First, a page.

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Forty-five found dead, remaining 36 pushed back into the sea with slim chances of survival
Eighty-one short-finned pilot whales got stranded on the shores of the port city of Tuticorin in Tamil Nadu on the night of January 11. Forty-five were found dead while 36 were marooned on the beach, with little hope of surviving.
The whales were found by local fishermen after they got washed off onto the shores on Monday night. According to sources, the 36 surviving whales were in a “disoriented” condition before they were “led back into the sea by local fishermen using nets and boats.” The whales reportedly kept returning to the shore despite being pushed into the sea, leading experts to believe that they had slim chances of surviving.
The exact reason for the stranding remains unclear, but group cohesion certainly played a part in it. J K Patterson Edward, director of Suganthi Devadason Marine Research Institute (SDMRI) told Down To Earth that “the whales may come to shore for many reasons. They may come looking for food. Even if one or two animals come, the rest will follow.”
Other experts agreed. “These whales travel in large groups and are highly social in nature. While one cannot put a finger on the reasons for stranding, it is speculated that when one individual is stranded, the rest of them follow suit,” said A Murugan, head of the Department of Marine Ecology and Conservation at VOC College in Tuticorin. He also added that a possible cause of mass stranding could be that the whales’ sonar communication could have been disturbed.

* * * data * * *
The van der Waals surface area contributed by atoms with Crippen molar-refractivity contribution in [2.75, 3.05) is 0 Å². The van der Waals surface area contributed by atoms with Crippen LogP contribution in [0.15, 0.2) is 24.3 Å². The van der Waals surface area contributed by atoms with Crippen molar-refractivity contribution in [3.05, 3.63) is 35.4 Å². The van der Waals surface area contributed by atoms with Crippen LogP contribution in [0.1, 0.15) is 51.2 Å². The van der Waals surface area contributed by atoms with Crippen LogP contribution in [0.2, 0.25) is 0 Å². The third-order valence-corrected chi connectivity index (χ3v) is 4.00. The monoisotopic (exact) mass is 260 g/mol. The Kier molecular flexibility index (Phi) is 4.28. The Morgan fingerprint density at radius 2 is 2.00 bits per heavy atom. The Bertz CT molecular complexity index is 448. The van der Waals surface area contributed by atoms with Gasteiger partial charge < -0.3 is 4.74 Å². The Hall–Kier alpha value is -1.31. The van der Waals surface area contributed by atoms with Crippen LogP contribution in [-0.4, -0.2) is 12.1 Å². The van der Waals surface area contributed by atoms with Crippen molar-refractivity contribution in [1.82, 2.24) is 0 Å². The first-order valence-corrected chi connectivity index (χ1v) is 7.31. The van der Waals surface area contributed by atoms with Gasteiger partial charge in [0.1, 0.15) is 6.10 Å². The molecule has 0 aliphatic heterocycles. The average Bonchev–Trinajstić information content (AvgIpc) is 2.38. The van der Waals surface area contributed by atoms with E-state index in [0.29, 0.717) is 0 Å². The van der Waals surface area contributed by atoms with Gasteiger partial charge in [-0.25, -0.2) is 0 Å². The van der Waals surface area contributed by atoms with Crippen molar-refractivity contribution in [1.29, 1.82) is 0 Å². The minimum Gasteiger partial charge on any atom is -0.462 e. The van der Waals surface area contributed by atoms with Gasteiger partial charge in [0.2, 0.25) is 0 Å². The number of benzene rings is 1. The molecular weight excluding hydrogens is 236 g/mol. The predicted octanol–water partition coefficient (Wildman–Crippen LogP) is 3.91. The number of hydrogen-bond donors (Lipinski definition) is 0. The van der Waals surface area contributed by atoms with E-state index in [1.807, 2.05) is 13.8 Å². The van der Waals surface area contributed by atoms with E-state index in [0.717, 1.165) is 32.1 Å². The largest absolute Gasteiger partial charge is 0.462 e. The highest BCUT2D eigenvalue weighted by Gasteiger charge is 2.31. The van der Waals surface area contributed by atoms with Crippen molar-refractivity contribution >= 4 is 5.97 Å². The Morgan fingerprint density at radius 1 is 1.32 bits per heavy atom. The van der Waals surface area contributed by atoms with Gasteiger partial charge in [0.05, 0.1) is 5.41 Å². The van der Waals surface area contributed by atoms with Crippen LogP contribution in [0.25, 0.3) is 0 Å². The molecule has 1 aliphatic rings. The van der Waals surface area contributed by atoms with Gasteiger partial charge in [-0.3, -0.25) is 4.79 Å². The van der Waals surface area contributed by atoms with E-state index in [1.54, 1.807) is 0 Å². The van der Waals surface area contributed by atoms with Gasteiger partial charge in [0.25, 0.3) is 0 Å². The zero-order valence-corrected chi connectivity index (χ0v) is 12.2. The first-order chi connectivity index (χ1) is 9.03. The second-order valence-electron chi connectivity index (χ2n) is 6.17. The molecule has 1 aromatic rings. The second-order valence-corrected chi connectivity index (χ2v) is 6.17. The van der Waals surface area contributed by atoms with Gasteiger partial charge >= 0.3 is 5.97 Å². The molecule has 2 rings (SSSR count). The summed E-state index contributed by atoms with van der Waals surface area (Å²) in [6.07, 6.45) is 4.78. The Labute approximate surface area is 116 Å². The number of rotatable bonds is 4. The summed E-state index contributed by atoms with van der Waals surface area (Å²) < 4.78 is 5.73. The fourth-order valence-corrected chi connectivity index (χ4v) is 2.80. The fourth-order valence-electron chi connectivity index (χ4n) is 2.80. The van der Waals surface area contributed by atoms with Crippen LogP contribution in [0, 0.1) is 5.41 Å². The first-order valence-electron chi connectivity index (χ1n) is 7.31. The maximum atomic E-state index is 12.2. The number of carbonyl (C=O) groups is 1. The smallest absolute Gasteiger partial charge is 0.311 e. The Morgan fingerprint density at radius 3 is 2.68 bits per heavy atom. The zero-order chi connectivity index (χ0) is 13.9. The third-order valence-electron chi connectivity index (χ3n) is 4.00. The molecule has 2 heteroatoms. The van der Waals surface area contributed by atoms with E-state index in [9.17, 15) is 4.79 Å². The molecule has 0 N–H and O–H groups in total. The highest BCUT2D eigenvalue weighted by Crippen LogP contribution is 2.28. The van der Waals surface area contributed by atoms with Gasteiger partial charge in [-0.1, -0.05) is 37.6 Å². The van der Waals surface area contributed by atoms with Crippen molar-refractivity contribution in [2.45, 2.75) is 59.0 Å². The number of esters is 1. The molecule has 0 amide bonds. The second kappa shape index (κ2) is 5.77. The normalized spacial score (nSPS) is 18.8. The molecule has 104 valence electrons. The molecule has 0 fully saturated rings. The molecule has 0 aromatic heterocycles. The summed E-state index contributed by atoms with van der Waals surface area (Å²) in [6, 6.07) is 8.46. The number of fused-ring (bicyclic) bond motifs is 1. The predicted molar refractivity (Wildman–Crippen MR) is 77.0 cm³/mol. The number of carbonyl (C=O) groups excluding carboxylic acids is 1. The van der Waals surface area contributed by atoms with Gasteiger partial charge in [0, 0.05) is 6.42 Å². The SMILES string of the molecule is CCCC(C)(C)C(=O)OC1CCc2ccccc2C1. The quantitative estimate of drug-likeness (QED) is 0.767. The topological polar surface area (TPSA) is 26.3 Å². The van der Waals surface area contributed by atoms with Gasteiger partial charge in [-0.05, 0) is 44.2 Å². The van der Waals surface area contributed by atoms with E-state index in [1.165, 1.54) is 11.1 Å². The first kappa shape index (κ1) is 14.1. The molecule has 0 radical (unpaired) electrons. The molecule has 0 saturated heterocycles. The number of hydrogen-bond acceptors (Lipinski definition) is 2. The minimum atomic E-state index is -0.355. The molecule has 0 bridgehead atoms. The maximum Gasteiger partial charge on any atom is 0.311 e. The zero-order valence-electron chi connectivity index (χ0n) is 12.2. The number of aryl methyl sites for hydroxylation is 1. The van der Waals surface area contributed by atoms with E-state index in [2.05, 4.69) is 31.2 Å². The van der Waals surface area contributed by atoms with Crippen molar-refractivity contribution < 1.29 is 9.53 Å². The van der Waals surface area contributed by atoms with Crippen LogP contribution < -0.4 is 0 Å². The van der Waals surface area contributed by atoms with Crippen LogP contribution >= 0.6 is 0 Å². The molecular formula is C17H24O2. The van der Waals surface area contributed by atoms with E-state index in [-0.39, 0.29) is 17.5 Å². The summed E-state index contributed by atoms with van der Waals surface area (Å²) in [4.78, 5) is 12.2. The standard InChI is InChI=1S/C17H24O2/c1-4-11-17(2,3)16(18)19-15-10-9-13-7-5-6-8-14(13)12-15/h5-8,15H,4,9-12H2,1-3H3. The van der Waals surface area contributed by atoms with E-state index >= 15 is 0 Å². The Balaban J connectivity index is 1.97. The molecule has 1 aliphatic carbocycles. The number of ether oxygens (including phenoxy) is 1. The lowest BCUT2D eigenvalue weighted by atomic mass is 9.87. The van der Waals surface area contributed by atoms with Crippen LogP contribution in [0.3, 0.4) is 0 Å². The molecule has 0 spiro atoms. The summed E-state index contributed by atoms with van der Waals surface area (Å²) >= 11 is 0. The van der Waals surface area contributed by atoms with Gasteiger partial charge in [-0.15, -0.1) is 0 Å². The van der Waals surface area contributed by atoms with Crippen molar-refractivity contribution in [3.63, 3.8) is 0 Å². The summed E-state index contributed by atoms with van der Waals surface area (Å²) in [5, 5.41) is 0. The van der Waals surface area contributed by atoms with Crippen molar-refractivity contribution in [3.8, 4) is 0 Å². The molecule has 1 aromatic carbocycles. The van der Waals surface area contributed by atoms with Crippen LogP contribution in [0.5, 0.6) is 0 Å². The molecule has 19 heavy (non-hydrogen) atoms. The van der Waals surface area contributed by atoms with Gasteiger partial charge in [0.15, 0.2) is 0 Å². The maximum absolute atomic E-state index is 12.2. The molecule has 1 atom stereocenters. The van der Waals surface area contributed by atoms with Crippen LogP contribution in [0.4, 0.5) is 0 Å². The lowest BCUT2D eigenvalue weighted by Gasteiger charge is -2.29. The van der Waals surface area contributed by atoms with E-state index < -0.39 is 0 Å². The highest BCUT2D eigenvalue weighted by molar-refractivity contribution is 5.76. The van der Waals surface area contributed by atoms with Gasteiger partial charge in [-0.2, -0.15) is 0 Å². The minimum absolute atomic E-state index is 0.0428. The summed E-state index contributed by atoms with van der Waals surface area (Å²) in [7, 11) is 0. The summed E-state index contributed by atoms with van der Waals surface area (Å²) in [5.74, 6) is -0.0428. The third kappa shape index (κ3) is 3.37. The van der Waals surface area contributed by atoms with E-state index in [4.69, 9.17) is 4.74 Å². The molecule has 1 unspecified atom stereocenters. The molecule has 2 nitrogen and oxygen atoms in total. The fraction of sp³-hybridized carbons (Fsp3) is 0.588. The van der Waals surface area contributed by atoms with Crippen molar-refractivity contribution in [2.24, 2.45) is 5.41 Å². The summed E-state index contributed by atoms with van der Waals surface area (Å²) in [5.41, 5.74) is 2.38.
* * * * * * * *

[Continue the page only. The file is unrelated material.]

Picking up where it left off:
There is a very short window of time available to rescue stranded whales, as they have to be kept cool and wet to avoid distress. “The remoteness of the area and the absence of equipment to move the whales is a cause of concern,” Edward added.
Meanwhile, People's Movement Against Nuclear Energy, an anti-nuclear power group based in Tamil Nadu, has alleged that nuclear waste from the Kudankulam Nuclear Power Plant (KNPP) could be the reason for the whales perishing. “The KNPP was conducting some tests. We are not sure if the tests are the reason for the whale stranding, but there have been rumours about the tests being harmful. The plant has been shut since June 2015 and the nuclear authorities are refusing to divulge information; they are refusing to share public documents,” said S.P. Udayakumar, Convener, People's Movement Against Nuclear Energy.
Experts on marine ecology said that the claim was “unscientific and alarmist in nature.”
“If the nuclear plant were to be blamed, would it not have affected the other species as well? It is in the nature of these whales to come closer to the shallow shores in search of squids and other fish which form their prey base and they get stranded. The nuclear plant has no role in it, scientifically speaking,” said an expert on the condition of anonymity.
A very similar incident occurred on January 14, 1973 when 147 individuals of the same species were stranded on the same beach. The whales perished when efforts to push them back into the sea failed.